Industry growth stymied by confusion of consumers
By Shan Goodwin
Ridding his fences of weeds with a brush hook is a twoweek job for Alstonville fruit and vegetable grower Dave Roby. If he used Roundup it would take three hours.
For 15 years Dave has been willing to put in the extra effort it takes to be an organic farmer because he is committed to the philosophy, and because people are willing to pay a premium for food produced without the use of chemicals and fertilisers.
The Northern Rivers, with 300 farmers and its extensive market system, is the booming centre of Australia's organics.
But organic farmers say the growth of their industry is being threatened by the difficulty consumers have in knowing what they are buying is genuinely organic.
They are telling people to look for the certification.
"There are three organisations which certify organic farmers: The National Association of Sustainable Agriculture in Australia (NASAA), Australian Certified Organic (ACO), and Organic Growers of Australia (OGA). People should check for the logo of one of those organisations," Mr Roby said.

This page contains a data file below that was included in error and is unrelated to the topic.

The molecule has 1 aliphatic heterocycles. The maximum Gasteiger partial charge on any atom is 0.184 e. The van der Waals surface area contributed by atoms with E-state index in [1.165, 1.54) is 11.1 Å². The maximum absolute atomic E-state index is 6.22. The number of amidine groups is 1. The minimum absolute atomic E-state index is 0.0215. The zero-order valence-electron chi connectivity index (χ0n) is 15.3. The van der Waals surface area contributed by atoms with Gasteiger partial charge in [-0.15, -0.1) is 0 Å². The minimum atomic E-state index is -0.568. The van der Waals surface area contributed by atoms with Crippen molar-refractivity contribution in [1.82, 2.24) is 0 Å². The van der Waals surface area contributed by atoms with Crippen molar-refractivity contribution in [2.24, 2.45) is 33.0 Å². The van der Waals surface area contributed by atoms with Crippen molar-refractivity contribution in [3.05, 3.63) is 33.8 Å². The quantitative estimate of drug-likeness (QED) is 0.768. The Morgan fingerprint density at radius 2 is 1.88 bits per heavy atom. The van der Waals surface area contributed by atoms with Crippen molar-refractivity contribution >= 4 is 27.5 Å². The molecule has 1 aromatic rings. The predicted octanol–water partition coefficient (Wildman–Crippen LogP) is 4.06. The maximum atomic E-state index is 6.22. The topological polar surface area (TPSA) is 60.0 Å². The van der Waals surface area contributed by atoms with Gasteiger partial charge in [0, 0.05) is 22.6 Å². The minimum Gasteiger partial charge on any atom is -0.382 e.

Often farmers at markets may advertise that they 'grow organically' or are 'spray-free', which does not mean they are certified organic farmers.
Mr Roby said organic farmers go through a rigorous process which, with some crops, can take up to four years to become certified.
"Conventional farming is designed to fit an economic system, not the environmental system," he said. "Organic farmers are looking after our grandchildren's future."